All reviews are from people who have redeemed deals with this merchant.
What You'll Get
Choose Between Two Options
- $15 for one-day Friday, Saturday, or Sunday admission for two people ($25.90 value)
- $29 for one-day Friday, Saturday, or Sunday admission for four people ($51.80 value)
Harbes Barnyard Adventure takes place in the heart of a 100-acre working farm, where visitors interact with chickens, sheep, pigs, and more.
Admission includes the following (some activities are only available on Friday, Saturday, or Sunday):
- Hayrides featuring singer Jen Kane around the hundred acre farm and vineyard
- Two-acre secret garden hedge maze
- Pig races
- Kids’ activities
- Pedal carts and tractors
- Chick hatchery
- Bounce houses
- Jumbo sandbox
- Goat mountain slide
- Other activities as outlined here
The Fine Print
Promotional value expires Jul 31, 2015. Amount paid never expires. Limit 2 per person. Valid only for option purchased. Not valid until 24 hours after purchase. No outside food, beverages, or animals allowed. Not valid with any other promotion or discount. Only valid at Mattituck Location. Admission is free for children under 2 years old. Weekend includes Friday, Saturday, and Sunday. Merchant is solely responsible to purchasers for the care and quality of the advertised goods and services.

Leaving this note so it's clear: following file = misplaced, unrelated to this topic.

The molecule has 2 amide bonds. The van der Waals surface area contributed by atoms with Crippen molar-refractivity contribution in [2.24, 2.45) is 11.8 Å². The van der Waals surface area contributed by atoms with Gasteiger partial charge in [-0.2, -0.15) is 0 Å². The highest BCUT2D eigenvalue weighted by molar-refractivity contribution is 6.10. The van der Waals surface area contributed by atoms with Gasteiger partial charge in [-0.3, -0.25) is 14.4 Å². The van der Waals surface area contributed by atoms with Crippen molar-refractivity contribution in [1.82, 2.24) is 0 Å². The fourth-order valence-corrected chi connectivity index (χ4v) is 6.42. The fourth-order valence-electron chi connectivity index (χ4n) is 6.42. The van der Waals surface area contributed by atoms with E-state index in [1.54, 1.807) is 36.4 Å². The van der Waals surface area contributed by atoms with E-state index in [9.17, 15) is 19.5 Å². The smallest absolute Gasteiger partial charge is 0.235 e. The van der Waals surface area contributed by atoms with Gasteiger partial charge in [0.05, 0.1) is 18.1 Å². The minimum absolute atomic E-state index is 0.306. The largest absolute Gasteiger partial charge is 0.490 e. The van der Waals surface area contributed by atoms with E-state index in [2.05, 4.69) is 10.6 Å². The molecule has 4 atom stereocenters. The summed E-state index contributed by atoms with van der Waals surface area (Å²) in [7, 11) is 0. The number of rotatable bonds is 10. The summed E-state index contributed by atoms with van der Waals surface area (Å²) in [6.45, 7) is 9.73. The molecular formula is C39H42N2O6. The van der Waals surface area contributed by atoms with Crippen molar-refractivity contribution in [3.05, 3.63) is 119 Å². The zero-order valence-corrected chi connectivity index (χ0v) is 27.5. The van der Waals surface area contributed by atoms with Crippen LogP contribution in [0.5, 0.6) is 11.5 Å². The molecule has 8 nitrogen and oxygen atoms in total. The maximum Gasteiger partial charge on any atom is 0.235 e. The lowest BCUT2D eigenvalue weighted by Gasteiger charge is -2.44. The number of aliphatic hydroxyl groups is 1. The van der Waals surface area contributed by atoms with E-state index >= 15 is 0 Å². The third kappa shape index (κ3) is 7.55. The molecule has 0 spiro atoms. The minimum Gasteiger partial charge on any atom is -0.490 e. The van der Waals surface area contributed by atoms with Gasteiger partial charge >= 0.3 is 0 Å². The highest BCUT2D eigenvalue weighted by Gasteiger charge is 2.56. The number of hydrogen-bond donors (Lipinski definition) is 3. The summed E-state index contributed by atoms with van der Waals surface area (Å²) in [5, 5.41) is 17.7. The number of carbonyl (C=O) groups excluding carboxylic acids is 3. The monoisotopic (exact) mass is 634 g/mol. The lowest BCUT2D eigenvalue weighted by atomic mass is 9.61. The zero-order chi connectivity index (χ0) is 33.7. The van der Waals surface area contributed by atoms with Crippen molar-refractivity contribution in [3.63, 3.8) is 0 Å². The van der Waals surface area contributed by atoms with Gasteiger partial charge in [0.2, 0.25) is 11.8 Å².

About Harbes Family Farms
Harbes Family Farm & Vineyard started in 1978, when newlyweds Ed and Monica Harbes bought some land and began growing potatoes and cabbages to support their family. Ed, a 13th-generation farmer, worked with his father to get the business up and running. As the years passed, the couple's children started to work on the farm as well. Eventually, all the family's tomatoes, sweet corn, and growing brood of scarecrows outgrew their original plot of land, and the family expanded into three separate locations—which Ed and Monica's eight children still operate.
As the Harbes plow and harvest the fields, visitors at each location can stock up on sustainably produced fruits and vegetables, shop their award-winning wine selection, and participate in seasonal activities. But as much as the Harbes family loves food and wine, it also devotes a large portion of time to environmental preservation. The farmers use locally sourced compost to reduce to need for commercial fertilizer, and as of 2012, they have placed more than 50 acres into conservation easement, ensuring that the land is never developed or used to grow an army of giant brussels sprouts.